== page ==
MyLastShot Project

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MyLastShot pledge taller.png
DateMarch 27, 2019 (2019-03-27)
TypeDemonstration (protest)
ThemeGun violence awareness
Support of gun control
CauseMass shootings in the United States
Organized byStudents, Columbine High School and other activists

#MyLastShot is a nationally recognized[1][2] gun-violence prevention campaign created by students from Columbine High School[3] and activists passionate about the issue.[4] The project involves students placing stickers on their driver's licenses, student ID's, or phones that states their wishes to have the graphic photos of their bodies publicized if they die in a shooting.[5] The project launched on March 27, 2019, less than one month before the 20th anniversary of the Columbine Shooting which took place on April 20, 1999. The project has been covered by major networks and activists such as David Hogg[6] and his sister Lauren Hogg[7], with support from government officials[8] and other prominent figures.

The website states the inspiration for the project was the image of Emmett Till's mutilated body who was brutally murdered in 1955. Till's mother, knowing that the world needed to see the graphic photos of her son's body held an open casket funeral, invited the press to take photos of her son's body. These photos spread around the world and were the spark for the Civil Rights Movement.[9] #MyLastShot also references "Napalm Girl" and Alan Kurdi as graphic photographs that have created change because they were publicized.[10][11]


A student identification card with the #MyLastShot sticker applied to it.

In the event that I die from gun violence,
please publicize the photo of my death.
#MyLastShot. Signed, _____________

The project spread online quickly partially due to the easily accessible stickers which could be both ordered and downloaded from the website.[12] Online, students across the country began posting photographs holding up their ID cards with the sticker attached along with a message explaining why they are participating in the movement. The project's website states that #MyLastShot is an 'open-source gun violence prevention resource' and that groups wanting to use their sticker or any of their campaign materials are welcome to do so without having to ask permission. As of August 2019, #MyLastShot claims to have sent out nearly 65,000 stickers to students and activists across the nation.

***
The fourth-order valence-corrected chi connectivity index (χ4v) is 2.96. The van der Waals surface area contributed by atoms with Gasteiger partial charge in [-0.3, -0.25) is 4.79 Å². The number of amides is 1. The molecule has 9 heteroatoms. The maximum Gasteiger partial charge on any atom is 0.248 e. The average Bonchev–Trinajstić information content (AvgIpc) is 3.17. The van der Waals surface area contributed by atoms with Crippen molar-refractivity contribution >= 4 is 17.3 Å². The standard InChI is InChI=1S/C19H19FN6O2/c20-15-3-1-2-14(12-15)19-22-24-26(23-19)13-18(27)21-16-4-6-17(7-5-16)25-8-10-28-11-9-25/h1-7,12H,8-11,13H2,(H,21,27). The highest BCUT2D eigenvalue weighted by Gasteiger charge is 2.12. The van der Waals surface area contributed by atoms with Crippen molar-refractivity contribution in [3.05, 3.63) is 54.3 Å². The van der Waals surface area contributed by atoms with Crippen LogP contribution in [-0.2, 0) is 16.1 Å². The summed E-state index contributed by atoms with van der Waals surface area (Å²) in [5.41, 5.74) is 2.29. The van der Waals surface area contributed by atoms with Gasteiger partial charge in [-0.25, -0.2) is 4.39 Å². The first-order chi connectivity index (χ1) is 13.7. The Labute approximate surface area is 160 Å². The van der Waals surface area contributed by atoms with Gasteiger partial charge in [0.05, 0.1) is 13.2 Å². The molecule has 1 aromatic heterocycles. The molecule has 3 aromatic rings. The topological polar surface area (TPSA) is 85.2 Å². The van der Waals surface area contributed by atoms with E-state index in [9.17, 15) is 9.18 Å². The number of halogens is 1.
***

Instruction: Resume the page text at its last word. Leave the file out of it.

The project was immediately picked up by national news outlets and overseas because of the horrific nature of what it was trying to accomplish. While many applauded the students efforts, there were also many who opposed the need to show graphic images, in the fear that these photos might further desensitize a nation that has not changed its position on gun-control in decades.

Others, however, saw the unfortunate need to see these graphic images, and while no-one wants to see a photograph of a child's body after a shooting — saw the importance of doing so to show the true horrors of gun violence, unfiltered by media.

The project gained national attention when it was picked up by CNN[13] becoming the top story on the news site on March 30, 2019. The project has since been covered by other major networks such as CBS, NowThis, The Independent, Bustle, Heavy, Daily Mail, and more.

Support from elected officials[edit]

On March 28, Senator Julie Gonzales (D), Colorado, referenced #MyLastShot in her speech[14] before voting 'yes' on the Colorado Extreme Risk Protection Orders bill that passed 18-17 in the state senate. In her speech, Sen. Gonzales said, "Current high school students from Columbine High have created a website called where they are asking fellow students to put a sticker on the back of their driver licenses to let the media and others know that if they die in a mass shooting, that they want the photos of their death to be publicized."